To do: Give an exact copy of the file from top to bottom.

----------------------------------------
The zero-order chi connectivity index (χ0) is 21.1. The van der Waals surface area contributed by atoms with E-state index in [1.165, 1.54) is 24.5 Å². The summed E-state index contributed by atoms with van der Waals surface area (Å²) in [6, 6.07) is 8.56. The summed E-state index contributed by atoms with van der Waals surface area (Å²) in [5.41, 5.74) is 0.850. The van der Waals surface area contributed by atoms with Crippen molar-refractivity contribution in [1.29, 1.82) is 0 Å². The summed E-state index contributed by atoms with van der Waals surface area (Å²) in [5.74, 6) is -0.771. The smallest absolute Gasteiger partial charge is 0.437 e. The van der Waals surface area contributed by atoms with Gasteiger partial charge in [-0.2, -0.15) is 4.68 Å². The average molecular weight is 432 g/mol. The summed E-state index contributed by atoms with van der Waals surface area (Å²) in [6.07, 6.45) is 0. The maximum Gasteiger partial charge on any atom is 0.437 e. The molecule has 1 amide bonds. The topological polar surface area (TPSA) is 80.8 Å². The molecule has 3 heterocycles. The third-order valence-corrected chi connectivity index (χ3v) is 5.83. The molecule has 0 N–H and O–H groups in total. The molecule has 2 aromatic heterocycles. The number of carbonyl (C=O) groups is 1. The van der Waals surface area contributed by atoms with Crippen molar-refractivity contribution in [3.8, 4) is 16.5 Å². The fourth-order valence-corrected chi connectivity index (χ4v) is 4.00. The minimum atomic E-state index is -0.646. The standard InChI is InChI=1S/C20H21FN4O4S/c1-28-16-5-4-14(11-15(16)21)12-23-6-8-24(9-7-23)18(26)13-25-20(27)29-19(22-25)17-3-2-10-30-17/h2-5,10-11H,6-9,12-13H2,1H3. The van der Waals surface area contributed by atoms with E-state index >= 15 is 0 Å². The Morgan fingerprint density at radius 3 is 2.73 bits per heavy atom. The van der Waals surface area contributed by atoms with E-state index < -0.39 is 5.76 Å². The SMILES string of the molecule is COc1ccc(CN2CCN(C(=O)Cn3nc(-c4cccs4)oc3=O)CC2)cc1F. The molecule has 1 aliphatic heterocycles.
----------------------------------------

The zero-order chi connectivity index (χ0) is 21.1. The van der Waals surface area contributed by atoms with E-state index in [1.165, 1.54) is 24.5 Å². The summed E-state index contributed by atoms with van der Waals surface area (Å²) in [6, 6.07) is 8.56. The summed E-state index contributed by atoms with van der Waals surface area (Å²) in [5.41, 5.74) is 0.850. The van der Waals surface area contributed by atoms with Crippen molar-refractivity contribution in [1.29, 1.82) is 0 Å². The summed E-state index contributed by atoms with van der Waals surface area (Å²) in [5.74, 6) is -0.771. The smallest absolute Gasteiger partial charge is 0.437 e. The van der Waals surface area contributed by atoms with Gasteiger partial charge in [-0.2, -0.15) is 4.68 Å². The average molecular weight is 432 g/mol. The summed E-state index contributed by atoms with van der Waals surface area (Å²) in [6.07, 6.45) is 0. The maximum Gasteiger partial charge on any atom is 0.437 e. The molecule has 1 amide bonds. The topological polar surface area (TPSA) is 80.8 Å². The molecule has 3 heterocycles. The third-order valence-corrected chi connectivity index (χ3v) is 5.83. The molecule has 0 N–H and O–H groups in total. The molecule has 2 aromatic heterocycles. The number of carbonyl (C=O) groups is 1. The van der Waals surface area contributed by atoms with Crippen molar-refractivity contribution in [3.8, 4) is 16.5 Å². The fourth-order valence-corrected chi connectivity index (χ4v) is 4.00. The minimum atomic E-state index is -0.646. The standard InChI is InChI=1S/C20H21FN4O4S/c1-28-16-5-4-14(11-15(16)21)12-23-6-8-24(9-7-23)18(26)13-25-20(27)29-19(22-25)17-3-2-10-30-17/h2-5,10-11H,6-9,12-13H2,1H3. The van der Waals surface area contributed by atoms with E-state index >= 15 is 0 Å². The Morgan fingerprint density at radius 3 is 2.73 bits per heavy atom. The van der Waals surface area contributed by atoms with E-state index < -0.39 is 5.76 Å². The SMILES string of the molecule is COc1ccc(CN2CCN(C(=O)Cn3nc(-c4cccs4)oc3=O)CC2)cc1F. The molecule has 1 aliphatic heterocycles.